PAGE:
Safety training became a requirement for divers and tenders in 1994. Until 1993, the dive-related fatality number for the scallop and urchin fisheries became an average of seven divers per year, primarily from lack of dive certification and no safety education, according to information from the DMR. In 2000, there were more deaths in the commercial fishing industry than in any other sector of Maine’s economy, the DMR said. From January 2000 to January 2001 alone, 10 fishermen died in six separate incidents, ending an eight-year period in which 34 Maine fishermen lost their lives, the DMR said.

The DMR said safety-training requirements for divers and tenders were intended to provide basic safety training. Sutter said the SUZC would keep the issue on its agenda for future meetings.

• Some fishermen said they would like the maximum size limit for the legal harvest of sea urchins to be greater than 3 inches.

“The big ones are there and they’re getting thrown back and they’re getting wasted,” said Zone 1 diver James Campbell.

The minimum legal size is 2- 1/16 inches, as measured by the diameter of the shell, and the maximum size is 3 inches.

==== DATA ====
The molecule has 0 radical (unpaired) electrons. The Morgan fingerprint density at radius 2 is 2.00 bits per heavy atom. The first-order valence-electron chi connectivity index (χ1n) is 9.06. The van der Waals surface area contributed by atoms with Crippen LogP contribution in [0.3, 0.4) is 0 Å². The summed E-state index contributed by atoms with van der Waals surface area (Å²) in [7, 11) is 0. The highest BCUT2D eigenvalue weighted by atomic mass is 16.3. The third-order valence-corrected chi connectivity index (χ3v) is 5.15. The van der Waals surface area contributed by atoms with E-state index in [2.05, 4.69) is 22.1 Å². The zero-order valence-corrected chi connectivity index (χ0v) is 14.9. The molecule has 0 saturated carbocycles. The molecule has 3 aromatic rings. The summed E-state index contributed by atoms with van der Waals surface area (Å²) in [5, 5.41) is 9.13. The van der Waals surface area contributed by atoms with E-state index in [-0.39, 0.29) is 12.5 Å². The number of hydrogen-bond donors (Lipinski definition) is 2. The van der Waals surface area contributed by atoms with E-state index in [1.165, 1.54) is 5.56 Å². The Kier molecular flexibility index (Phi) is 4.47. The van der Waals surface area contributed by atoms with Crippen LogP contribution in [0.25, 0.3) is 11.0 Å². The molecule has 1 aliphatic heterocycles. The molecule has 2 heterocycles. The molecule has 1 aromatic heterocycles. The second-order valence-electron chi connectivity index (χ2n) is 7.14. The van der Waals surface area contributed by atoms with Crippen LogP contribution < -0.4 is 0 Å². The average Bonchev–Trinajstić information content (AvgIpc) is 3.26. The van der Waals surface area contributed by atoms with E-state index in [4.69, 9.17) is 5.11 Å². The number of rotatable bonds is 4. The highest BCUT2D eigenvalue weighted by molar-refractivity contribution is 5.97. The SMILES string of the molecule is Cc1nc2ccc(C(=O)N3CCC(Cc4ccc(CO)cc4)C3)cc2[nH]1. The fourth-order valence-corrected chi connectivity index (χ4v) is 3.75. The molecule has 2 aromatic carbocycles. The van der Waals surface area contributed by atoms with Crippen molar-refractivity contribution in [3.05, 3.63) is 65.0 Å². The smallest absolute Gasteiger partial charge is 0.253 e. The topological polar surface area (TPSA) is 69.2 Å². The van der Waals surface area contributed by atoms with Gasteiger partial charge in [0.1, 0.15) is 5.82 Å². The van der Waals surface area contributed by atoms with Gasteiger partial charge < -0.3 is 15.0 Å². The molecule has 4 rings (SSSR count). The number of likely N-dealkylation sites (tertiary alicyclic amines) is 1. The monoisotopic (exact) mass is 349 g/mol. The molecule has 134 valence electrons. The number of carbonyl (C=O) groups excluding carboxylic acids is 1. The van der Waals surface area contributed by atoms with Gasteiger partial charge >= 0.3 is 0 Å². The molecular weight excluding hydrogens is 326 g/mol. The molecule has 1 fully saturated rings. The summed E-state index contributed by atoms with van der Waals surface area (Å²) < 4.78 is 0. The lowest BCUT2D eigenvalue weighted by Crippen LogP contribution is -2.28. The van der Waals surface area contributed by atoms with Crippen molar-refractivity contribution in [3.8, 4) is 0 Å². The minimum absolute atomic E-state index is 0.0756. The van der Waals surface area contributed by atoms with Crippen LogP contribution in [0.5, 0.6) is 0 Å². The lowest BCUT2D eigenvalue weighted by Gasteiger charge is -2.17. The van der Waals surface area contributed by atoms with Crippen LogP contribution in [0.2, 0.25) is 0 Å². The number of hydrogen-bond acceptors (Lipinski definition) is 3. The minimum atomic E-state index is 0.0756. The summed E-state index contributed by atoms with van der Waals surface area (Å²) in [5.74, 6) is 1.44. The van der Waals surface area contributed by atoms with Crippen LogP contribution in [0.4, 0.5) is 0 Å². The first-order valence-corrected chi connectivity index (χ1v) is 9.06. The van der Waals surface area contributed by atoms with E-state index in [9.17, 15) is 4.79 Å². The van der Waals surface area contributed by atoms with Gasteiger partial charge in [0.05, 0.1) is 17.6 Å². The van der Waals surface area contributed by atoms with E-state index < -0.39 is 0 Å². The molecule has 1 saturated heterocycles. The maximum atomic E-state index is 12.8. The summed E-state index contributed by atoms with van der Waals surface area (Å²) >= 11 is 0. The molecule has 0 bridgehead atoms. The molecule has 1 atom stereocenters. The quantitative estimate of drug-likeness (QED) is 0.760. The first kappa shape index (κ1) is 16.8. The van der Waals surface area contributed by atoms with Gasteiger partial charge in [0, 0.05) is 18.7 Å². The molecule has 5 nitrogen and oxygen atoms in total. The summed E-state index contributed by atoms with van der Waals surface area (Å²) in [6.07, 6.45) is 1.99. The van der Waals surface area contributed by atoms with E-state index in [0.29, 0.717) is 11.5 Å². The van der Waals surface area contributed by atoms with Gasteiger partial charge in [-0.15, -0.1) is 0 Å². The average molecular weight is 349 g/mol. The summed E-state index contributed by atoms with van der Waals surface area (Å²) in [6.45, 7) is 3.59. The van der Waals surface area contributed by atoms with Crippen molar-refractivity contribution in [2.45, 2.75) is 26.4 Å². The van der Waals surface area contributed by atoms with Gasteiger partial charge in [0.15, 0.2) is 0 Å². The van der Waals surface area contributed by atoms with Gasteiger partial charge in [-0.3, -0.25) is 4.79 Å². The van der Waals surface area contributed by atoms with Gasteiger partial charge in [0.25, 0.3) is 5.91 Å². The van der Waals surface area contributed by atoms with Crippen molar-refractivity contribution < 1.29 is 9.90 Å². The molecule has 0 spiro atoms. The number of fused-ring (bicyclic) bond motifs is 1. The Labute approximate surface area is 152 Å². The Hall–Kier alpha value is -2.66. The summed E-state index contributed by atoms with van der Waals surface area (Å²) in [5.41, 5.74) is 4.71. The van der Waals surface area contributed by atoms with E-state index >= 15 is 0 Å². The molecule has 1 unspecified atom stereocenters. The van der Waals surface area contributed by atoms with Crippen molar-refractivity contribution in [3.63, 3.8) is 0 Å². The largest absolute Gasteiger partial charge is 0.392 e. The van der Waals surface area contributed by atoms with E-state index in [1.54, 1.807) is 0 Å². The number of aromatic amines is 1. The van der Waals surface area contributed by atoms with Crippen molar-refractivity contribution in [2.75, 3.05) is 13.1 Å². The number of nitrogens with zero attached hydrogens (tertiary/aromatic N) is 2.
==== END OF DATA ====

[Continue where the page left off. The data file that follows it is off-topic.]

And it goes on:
SUZC member Mick Devin said the maximum size limit is intended to protect larger urchins which, he said, spawn many more eggs by orders of magnitude than do smaller urchins.

“There are a lot of animals that, as they get larger, they produce many more eggs,” Devin said. “Urchins are an example of that.”

On the ocean floor, he said, the connection between large urchins and larvae might not be immediately apparent because larvae float in the water column and get carried off on currents before they settle to the bottom.

Campbell agreed that there should be a maximum limit, but said that increasing the size limit by 1/16 or 1/8 inch would still leave plenty of larger urchins.

But several other fishermen said that the quality of roe in larger urchins is questionable. And they said that they haven’t been finding a consistent presence of large urchins where they fish.

“Keep it the way it is now,” said SUZC member Dean Norris. “If we harvest 1/16 inch bigger, I think we’ll work through the bigger urchins in a couple of years and they’ll be gone and we won’t be any better off. We’ll drop biomass down and the state will want us to cut our effort.”